6. Singaporeans are also well placed to benefit from globalisation as we are about as plugged into the world as is economically possible. If there is any missing facet, you should let us know and we will consider closing that gap. Crazy Horse and the Integrated Resorts bear testimony to this. Singapore is the world's most successful economy in exploiting infocomm developments. Some of you might not know it, but we have just topped the rankings for the World Economic Forum's latest Networked Readiness Index for 2004/2005. Recently, we signed the Comprehensive Economic Cooperation Agreement with India.We are as open as it gets when it comes to signing Free Trade Agreements as it gives Singaporeans and Singapore companies preferred access to markets beyond our shores. Besides India, we have many other FTAs including with the world's two largest economies - United States and Japan, as well as a Trans-Pacific agreement with Chile, New Zealand and Brunei. And we are looking for more. If there are Martians on Mars and they are of a friendly disposition and want to sign an FTA with us, we will say "Why not?"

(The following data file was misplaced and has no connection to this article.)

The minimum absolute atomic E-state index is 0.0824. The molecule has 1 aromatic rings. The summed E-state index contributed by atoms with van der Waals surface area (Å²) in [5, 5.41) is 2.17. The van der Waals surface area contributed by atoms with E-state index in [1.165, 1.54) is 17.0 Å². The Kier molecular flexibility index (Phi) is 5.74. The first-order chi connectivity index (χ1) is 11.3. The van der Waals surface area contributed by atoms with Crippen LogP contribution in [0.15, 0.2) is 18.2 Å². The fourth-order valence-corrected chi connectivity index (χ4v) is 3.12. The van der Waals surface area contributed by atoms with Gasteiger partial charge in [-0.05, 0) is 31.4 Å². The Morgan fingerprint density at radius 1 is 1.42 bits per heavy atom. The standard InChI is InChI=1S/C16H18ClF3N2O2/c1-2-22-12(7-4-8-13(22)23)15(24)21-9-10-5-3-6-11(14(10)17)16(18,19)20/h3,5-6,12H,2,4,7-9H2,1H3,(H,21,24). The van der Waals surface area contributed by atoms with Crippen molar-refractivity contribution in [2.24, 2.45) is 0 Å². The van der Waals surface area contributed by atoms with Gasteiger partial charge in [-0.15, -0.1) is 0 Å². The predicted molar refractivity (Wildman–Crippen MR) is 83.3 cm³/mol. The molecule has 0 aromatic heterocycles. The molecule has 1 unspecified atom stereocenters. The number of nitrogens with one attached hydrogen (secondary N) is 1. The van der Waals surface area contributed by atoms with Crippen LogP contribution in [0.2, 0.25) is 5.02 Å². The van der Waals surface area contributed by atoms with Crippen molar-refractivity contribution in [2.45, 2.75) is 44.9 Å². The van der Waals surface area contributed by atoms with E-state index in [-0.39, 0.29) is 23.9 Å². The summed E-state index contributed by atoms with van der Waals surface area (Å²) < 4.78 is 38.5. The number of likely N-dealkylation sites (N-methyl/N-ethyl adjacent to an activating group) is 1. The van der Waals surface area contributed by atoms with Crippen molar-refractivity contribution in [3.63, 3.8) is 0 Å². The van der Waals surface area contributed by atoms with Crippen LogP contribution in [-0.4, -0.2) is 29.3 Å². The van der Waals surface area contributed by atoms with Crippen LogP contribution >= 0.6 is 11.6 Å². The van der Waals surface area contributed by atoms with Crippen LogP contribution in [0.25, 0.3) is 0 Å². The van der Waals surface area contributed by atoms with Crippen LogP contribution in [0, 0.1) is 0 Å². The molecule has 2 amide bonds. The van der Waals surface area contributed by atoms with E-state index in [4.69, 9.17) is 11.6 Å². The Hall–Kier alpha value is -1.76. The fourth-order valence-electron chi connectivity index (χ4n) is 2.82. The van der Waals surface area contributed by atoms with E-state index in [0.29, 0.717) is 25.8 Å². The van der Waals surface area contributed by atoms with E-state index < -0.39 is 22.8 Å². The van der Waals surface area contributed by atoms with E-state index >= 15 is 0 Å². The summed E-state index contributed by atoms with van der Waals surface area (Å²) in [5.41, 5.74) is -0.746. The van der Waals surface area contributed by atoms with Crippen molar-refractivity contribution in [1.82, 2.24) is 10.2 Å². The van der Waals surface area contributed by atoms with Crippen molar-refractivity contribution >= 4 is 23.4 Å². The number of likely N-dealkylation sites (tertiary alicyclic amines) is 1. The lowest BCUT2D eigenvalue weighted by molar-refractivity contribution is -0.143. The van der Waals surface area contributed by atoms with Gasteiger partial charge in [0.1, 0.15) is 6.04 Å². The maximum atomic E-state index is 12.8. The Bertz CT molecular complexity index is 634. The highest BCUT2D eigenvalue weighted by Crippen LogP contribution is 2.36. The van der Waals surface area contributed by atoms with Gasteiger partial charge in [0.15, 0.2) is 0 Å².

7. Let me now turn to China and India as they are the biggest story of this new century. Two giant economies with more than a billion people each and home to 40% of the world's population. They are now joining the global economy and making up for lost time with a vigour that leaves one breathless in trying to keep up with them. Many Singaporeans who visit and work in China come back shell shocked. Will they wipe us and other small economies out of the economic landscape? I think not. Yes, they are a challenge. But as any Economics 101 student will tell you, that even if China can produce everything that we can cheaper than us, there is still room for us to grow and prosper as it is comparative rather than absolute advantage that is critical for trade. So we need to find our niches and ride these two giant stars of Asia. And because we are geographically situated at the confluence of these emerging economic powerhouses, and intimately understand their cultures, we are well positioned to ride their updraft and fly higher than we ever have before.